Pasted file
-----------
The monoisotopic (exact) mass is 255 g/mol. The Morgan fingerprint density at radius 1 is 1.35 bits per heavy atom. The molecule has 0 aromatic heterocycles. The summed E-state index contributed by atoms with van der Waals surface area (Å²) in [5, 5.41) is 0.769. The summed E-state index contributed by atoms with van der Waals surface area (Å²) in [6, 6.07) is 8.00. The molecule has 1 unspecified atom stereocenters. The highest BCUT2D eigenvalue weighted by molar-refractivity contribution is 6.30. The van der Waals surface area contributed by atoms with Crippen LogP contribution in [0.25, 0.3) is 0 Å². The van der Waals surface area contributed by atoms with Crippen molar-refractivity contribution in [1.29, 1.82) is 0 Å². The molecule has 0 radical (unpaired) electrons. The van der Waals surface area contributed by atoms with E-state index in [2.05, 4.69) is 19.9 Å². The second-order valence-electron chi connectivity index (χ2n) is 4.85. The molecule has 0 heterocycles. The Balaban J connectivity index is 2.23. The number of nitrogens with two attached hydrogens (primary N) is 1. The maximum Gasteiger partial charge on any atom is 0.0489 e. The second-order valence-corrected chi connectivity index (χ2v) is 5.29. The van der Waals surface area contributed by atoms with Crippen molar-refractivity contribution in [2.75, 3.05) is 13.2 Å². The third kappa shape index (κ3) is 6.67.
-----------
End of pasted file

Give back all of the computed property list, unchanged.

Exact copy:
The monoisotopic (exact) mass is 255 g/mol. The Morgan fingerprint density at radius 1 is 1.35 bits per heavy atom. The molecule has 0 aromatic heterocycles. The summed E-state index contributed by atoms with van der Waals surface area (Å²) in [5, 5.41) is 0.769. The summed E-state index contributed by atoms with van der Waals surface area (Å²) in [6, 6.07) is 8.00. The molecule has 1 unspecified atom stereocenters. The highest BCUT2D eigenvalue weighted by molar-refractivity contribution is 6.30. The van der Waals surface area contributed by atoms with Crippen LogP contribution in [0.25, 0.3) is 0 Å². The van der Waals surface area contributed by atoms with Crippen molar-refractivity contribution in [1.29, 1.82) is 0 Å². The molecule has 0 radical (unpaired) electrons. The van der Waals surface area contributed by atoms with E-state index in [2.05, 4.69) is 19.9 Å². The second-order valence-electron chi connectivity index (χ2n) is 4.85. The molecule has 0 heterocycles. The Balaban J connectivity index is 2.23. The number of nitrogens with two attached hydrogens (primary N) is 1. The maximum Gasteiger partial charge on any atom is 0.0489 e. The second-order valence-corrected chi connectivity index (χ2v) is 5.29. The van der Waals surface area contributed by atoms with Crippen molar-refractivity contribution in [2.75, 3.05) is 13.2 Å². The third kappa shape index (κ3) is 6.67.